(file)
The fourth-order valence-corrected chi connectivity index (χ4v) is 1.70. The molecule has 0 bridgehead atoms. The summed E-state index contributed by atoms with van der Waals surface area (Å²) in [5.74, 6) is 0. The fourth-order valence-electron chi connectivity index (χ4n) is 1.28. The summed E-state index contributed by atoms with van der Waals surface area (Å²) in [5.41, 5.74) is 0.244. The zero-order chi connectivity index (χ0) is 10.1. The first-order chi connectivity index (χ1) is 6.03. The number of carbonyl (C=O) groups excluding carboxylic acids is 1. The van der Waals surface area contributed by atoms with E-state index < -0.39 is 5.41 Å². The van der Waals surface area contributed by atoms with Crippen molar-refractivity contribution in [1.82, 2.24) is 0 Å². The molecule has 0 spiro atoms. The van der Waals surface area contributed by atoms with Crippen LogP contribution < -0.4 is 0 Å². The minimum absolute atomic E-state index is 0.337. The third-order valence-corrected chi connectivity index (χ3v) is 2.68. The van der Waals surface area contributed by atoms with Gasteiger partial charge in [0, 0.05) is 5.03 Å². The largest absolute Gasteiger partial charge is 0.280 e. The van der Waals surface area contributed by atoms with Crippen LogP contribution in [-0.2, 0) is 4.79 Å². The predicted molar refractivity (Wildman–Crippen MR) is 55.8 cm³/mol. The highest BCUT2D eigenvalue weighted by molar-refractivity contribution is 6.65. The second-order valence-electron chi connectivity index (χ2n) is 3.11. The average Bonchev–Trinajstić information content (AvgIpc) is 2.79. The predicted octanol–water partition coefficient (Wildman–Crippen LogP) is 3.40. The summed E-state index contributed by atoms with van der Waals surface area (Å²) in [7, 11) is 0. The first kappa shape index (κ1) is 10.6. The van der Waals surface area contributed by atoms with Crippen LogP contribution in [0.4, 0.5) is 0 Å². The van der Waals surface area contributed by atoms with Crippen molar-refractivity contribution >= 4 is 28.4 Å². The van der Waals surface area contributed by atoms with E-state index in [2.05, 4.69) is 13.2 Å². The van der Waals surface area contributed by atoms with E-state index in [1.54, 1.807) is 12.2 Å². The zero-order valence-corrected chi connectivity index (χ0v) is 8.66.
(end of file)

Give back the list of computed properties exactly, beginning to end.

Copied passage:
The fourth-order valence-corrected chi connectivity index (χ4v) is 1.70. The molecule has 0 bridgehead atoms. The summed E-state index contributed by atoms with van der Waals surface area (Å²) in [5.74, 6) is 0. The fourth-order valence-electron chi connectivity index (χ4n) is 1.28. The summed E-state index contributed by atoms with van der Waals surface area (Å²) in [5.41, 5.74) is 0.244. The zero-order chi connectivity index (χ0) is 10.1. The first-order chi connectivity index (χ1) is 6.03. The number of carbonyl (C=O) groups excluding carboxylic acids is 1. The van der Waals surface area contributed by atoms with E-state index < -0.39 is 5.41 Å². The van der Waals surface area contributed by atoms with Crippen molar-refractivity contribution in [1.82, 2.24) is 0 Å². The molecule has 0 spiro atoms. The van der Waals surface area contributed by atoms with Crippen LogP contribution < -0.4 is 0 Å². The minimum absolute atomic E-state index is 0.337. The third-order valence-corrected chi connectivity index (χ3v) is 2.68. The van der Waals surface area contributed by atoms with Gasteiger partial charge in [0, 0.05) is 5.03 Å². The largest absolute Gasteiger partial charge is 0.280 e. The van der Waals surface area contributed by atoms with Crippen LogP contribution in [-0.2, 0) is 4.79 Å². The predicted molar refractivity (Wildman–Crippen MR) is 55.8 cm³/mol. The highest BCUT2D eigenvalue weighted by molar-refractivity contribution is 6.65. The second-order valence-electron chi connectivity index (χ2n) is 3.11. The average Bonchev–Trinajstić information content (AvgIpc) is 2.79. The predicted octanol–water partition coefficient (Wildman–Crippen LogP) is 3.40. The summed E-state index contributed by atoms with van der Waals surface area (Å²) in [7, 11) is 0. The first kappa shape index (κ1) is 10.6. The van der Waals surface area contributed by atoms with Crippen LogP contribution in [0.4, 0.5) is 0 Å². The van der Waals surface area contributed by atoms with Crippen molar-refractivity contribution >= 4 is 28.4 Å². The van der Waals surface area contributed by atoms with E-state index in [2.05, 4.69) is 13.2 Å². The van der Waals surface area contributed by atoms with E-state index in [1.54, 1.807) is 12.2 Å². The zero-order valence-corrected chi connectivity index (χ0v) is 8.66.